Thursday, December 13, 2007

Angles alight

Angles alight, originally uploaded by juliecinci.

Every year our kids (Caitrin, to be specific) nag us to hang lights on the house. Every year we promise to do it. But you see, we have this two story nightmare that requires risking limb and life in order to hang them from the rooftop. For the first several years of living in a home, we hung the lights indoors so that the windows were lit up from within (and so our empty living room holding one Christmas tree would escape inner darkness since not a lamp could be spared for the otherwise furniture-less space).

The only real use of the living room at that time was "belly-ball," a game we played nightly where Jon made up rules faster than we threw a ball at each other's heads.

Once we hauled couches and coffee tables into that space, the twinkle lights moved outdoors. The trouble is, however, that neither Jon nor I have any artistic sense whatsoever when it comes to dressing a house for holiday cheer. My attitude is pretty much - throw those cords with bulbs on them over a bush or across a doorway, plug them in and see? Pretty lights!

This year we hit a new low. We didn't want to spend a whole $2.50 for a second strand of white lights on white cords. So we dug out the accidentally purchased racing icicle lights and decided to climb a ladder to hang them.

A caveat: Ladder climbing is one of those tasks neither the tall nor the short enjoy in our family. During our engagement period, a tall male friend fell from a ladder and was paralyzed neck down. In high school, I fell from a ladder and was rushed to the ER where I rec'd care from hott 20 somethings... at least, that's all I got out of it.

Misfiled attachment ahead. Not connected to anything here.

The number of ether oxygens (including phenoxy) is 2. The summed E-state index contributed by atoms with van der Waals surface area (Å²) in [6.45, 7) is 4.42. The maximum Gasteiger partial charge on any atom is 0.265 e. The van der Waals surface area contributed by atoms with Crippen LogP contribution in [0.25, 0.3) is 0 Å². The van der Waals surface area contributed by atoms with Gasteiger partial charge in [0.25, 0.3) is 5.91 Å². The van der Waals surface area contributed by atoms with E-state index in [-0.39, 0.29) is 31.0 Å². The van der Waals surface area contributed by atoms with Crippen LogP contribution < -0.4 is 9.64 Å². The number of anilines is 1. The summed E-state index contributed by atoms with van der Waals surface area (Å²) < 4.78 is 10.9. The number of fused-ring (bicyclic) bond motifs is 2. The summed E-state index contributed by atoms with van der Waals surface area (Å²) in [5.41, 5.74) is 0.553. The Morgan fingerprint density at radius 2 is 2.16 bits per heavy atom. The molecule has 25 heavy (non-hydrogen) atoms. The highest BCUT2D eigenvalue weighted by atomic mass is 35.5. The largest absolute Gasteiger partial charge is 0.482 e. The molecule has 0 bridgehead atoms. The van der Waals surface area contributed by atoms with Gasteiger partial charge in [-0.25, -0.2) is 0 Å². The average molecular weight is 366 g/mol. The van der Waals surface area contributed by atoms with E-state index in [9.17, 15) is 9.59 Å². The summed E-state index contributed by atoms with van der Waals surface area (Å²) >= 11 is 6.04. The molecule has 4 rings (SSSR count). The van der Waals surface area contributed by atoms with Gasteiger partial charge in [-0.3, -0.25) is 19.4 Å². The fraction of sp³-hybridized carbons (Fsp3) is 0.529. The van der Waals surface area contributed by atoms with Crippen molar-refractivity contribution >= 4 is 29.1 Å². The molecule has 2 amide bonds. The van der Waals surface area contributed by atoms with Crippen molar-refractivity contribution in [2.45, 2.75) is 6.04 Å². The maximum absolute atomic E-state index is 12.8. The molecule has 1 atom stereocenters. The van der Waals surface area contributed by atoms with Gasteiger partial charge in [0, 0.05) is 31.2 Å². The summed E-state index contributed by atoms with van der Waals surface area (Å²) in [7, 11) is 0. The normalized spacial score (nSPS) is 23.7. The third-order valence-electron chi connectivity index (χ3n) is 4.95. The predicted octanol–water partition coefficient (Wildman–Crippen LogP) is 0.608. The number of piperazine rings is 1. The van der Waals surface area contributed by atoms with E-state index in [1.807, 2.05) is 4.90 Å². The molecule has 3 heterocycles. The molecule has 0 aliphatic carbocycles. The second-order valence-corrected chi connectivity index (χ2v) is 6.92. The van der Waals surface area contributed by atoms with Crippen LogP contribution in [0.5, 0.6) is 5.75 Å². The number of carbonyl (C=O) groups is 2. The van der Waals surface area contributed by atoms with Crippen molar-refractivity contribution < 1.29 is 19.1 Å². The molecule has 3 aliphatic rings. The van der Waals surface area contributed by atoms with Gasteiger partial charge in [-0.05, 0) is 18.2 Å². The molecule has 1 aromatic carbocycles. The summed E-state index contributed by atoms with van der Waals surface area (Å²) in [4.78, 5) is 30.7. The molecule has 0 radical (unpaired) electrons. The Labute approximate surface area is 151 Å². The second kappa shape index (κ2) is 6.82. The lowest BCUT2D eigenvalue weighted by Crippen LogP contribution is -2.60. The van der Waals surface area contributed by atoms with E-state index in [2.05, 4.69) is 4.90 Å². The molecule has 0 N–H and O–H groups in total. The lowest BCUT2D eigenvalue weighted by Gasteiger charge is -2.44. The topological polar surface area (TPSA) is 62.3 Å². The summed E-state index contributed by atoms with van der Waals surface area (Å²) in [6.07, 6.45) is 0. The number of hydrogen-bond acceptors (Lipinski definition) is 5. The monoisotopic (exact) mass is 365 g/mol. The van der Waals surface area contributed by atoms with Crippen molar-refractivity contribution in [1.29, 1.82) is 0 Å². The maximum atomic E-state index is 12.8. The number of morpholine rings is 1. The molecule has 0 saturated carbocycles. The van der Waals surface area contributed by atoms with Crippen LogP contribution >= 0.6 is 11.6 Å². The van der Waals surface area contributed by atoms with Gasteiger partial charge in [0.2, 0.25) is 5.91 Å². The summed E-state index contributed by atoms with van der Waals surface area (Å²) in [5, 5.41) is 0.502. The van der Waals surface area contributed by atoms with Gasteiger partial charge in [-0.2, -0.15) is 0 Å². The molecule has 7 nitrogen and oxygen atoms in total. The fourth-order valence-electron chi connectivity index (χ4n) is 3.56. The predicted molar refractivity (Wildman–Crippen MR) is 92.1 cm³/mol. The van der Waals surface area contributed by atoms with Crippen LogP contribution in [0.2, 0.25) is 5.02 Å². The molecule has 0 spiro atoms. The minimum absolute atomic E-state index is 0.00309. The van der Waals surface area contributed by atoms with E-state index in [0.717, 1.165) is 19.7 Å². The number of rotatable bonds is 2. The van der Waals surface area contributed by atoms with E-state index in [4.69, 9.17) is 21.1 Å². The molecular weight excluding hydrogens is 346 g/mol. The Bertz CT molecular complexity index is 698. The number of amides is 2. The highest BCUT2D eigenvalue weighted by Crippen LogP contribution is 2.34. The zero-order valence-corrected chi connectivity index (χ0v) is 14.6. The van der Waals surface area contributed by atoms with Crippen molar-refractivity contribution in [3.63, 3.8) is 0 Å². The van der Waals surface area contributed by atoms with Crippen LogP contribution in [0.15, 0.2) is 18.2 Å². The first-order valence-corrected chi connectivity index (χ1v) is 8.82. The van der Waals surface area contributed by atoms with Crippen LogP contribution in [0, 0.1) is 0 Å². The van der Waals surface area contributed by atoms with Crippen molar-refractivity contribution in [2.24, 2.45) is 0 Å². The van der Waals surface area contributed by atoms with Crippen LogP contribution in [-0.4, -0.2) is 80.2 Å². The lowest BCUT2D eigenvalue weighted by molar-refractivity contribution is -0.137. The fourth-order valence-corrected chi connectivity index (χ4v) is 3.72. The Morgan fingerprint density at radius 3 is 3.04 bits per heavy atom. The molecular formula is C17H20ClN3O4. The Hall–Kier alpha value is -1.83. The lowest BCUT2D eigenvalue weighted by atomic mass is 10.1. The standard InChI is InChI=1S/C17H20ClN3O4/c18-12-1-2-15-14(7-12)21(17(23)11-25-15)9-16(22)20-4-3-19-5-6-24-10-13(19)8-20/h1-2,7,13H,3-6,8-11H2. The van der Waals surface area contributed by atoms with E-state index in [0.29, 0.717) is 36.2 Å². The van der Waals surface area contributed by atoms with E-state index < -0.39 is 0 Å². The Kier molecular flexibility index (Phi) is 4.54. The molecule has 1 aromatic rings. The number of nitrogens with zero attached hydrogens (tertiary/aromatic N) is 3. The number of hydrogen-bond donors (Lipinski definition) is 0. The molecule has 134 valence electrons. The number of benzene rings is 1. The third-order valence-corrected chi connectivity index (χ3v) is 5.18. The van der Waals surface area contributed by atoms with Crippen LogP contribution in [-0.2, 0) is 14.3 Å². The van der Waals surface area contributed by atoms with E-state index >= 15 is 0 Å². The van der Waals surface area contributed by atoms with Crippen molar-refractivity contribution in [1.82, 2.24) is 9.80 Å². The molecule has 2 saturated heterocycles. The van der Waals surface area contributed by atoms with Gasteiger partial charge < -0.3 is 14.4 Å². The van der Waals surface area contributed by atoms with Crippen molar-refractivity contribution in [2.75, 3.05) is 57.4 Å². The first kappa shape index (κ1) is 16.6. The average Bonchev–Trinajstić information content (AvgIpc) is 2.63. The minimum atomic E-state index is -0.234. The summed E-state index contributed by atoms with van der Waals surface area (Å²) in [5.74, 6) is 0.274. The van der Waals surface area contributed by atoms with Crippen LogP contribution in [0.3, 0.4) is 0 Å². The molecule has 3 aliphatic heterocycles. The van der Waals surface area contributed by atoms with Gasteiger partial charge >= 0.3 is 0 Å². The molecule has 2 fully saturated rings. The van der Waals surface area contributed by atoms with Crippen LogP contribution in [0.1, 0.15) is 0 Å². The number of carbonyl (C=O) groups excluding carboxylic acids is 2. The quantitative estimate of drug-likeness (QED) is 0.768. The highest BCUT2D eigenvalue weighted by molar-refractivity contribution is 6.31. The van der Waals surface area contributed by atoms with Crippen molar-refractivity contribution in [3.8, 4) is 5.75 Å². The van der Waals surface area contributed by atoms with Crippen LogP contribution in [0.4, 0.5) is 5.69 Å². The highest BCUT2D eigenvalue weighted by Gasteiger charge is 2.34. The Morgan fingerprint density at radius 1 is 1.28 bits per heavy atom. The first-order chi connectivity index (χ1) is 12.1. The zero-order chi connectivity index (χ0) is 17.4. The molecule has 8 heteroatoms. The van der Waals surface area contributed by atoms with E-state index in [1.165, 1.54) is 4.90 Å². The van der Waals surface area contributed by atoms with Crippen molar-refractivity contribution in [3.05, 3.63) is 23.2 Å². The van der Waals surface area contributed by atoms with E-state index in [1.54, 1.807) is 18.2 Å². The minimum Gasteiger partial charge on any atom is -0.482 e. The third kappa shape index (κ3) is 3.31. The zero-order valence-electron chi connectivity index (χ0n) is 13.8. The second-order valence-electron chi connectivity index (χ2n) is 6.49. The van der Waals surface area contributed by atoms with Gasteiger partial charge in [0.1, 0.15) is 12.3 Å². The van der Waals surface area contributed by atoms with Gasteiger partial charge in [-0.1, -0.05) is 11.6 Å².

The point remains, we fear ladders around here. So Jon, who wouldn't climb to the top of the ladder, sent me up to the tippy top... because since I am not 6'4", I have to be on the tippy top in order to reach the apex of our door's entry way while he could reach from one rung down, though more precariously... apparently. He did hold the ladder for me and for that I am deeply grateful.

Basically we were reduced to this method of light-hanging: hammer a nail into the siding about 1/8" deep, fling the icicle strand over the top hoping not to dislodge said nail (we did dislodge several, in fact, which ricocheted off our heads), drape remaining strand in general direction of corners, scramble down ladder before tripping over feet in clogs (not the best shoewear for ladder climbing, I discovered) and thank Vastu Shastra, the Indian God of the doorway, for protection .

When we finally plugged the lights into the outlet, we were stunned to discover that they were on acid! These little lights don't know the meaning of "Silent Night." They look like the bili lights of a nightclub! I can't stop laughing every time we turn them on. Correction: every time they turn the neighborhood on. I wondered why we saw street walkers in our shy little suburb. Now I know!

Anyway, Caitrin is thrilled. She sat watching them for a full fifteen minutes one night. Sometimes daring and personal risk outweigh artistic sensibility.

Red light, green light Christmas

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